You may have seen the name Matt Jones on social media and on sports and non-sports sites and wondered who that was, what it has to do with Kentucky senator (and Senate Majority Leader) Mitch McConnell and why things like #FreeMattJones were trending on Twitter this week.
If so, and if you’ve wondered what was up with all of that, don’t be alarmed. We’re here to help with a look at the story that’s a crossover between sports radio and politics.
Who is Matt Jones?
He’s a host on Kentucky Sports Radio, a show that airs on stations around the state. But he’s also a lawyer who regularly talks about politics on the air.
What happened to him?
He’s thrown around the idea of running against McConnell in 2020, and per a KSR blog post he was asked to step away from hosting his show because of an FEC complaint filed by the Republican Party in the state.
Per the Louisville Courier Journal, he was accused of “serious violations … including accepting corporate contributions toward his campaign and failing to report related expenditures.”
This breakdown from WLKY helps: Basically, the accusation is that by speaking about McConnell on the air, he’s receiving “in-kind” contributions from station owners. “The complaint also says Jones’ book publisher is paying for Jones to take a tour around the state,” adds the station.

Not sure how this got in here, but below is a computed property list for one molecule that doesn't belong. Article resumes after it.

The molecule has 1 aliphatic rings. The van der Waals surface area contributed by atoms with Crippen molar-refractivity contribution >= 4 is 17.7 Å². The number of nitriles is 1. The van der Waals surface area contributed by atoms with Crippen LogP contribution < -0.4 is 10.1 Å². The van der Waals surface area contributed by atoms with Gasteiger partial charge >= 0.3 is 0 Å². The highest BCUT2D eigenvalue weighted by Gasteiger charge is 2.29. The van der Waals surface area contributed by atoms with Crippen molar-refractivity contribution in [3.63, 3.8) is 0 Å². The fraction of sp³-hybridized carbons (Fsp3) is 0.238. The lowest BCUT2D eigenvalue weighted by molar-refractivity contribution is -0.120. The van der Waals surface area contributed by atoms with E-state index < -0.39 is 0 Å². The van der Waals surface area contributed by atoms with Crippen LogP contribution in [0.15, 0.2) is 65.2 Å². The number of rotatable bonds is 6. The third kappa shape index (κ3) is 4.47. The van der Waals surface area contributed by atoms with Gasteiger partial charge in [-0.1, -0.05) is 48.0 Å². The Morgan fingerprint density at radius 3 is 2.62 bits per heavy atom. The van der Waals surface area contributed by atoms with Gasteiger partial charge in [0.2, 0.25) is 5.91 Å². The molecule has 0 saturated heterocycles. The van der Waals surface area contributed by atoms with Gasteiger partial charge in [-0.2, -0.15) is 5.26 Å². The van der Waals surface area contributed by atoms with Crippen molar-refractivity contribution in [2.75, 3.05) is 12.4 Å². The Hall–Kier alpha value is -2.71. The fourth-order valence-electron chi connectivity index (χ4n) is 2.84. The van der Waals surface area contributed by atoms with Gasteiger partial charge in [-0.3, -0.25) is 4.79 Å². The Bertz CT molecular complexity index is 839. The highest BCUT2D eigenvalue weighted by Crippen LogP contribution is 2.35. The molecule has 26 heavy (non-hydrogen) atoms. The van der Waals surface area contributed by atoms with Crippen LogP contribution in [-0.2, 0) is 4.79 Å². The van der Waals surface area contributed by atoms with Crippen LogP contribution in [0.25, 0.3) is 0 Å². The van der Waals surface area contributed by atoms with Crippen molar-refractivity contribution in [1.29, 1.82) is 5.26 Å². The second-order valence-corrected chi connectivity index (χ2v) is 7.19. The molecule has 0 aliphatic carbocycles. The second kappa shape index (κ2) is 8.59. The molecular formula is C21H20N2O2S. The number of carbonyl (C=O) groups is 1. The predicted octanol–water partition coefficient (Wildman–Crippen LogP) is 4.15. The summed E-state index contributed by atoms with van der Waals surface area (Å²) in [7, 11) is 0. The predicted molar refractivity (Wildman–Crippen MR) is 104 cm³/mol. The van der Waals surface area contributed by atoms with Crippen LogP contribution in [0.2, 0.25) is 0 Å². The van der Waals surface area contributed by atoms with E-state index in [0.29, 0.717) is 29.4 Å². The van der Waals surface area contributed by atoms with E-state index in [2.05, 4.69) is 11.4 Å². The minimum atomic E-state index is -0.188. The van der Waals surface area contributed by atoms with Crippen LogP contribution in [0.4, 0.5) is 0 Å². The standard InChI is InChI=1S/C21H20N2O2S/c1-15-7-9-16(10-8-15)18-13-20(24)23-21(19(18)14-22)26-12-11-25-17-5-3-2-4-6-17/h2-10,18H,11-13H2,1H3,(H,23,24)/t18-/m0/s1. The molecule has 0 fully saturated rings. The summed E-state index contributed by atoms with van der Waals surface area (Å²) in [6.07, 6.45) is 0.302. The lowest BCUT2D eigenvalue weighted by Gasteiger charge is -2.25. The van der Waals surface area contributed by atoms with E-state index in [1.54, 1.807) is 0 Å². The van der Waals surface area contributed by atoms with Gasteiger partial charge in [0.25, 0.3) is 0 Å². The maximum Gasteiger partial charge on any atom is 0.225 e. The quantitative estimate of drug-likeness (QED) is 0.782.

What’s wrong with that?
If Jones is indeed a candidate for public office — see below — then by talking about his campaign on the air and on his book tour, he’s receiving corporate money from the stations the air his show and his publisher.
What did Jones say?
In that blog post, he reported it was iHeart Radio who asked him to step aside and that “the complaint is absolute nonsense and very disappointing from someone as powerful as McConnell.”
And here’s more from his Twitter feed:
What’s been the response?
On Thursday around noon, #FreeMattJones was the top Twitter trend in the United States:
Did Jones really run afoul of campaign finance laws?
The question is actually: is Jones a candidate yet?
Jones has said repeatedly that he’s not, that he’s simply formed an exploratory committee, but the complaint says he filed a “statement of candidacy” form.
Okay. So what’s the big deal here?
There are two things that could be happening:
1. The GOP in the state saw some problems in Jones’s potential campaign and is trying to uphold campaign finance laws.
2. The party that backs McConnell sees a threat in Jones and attempted to derail his campaign before it even got off the ground.
So what’s next?
Hard to say. But if Jones sees this kind of support, it might push him into running.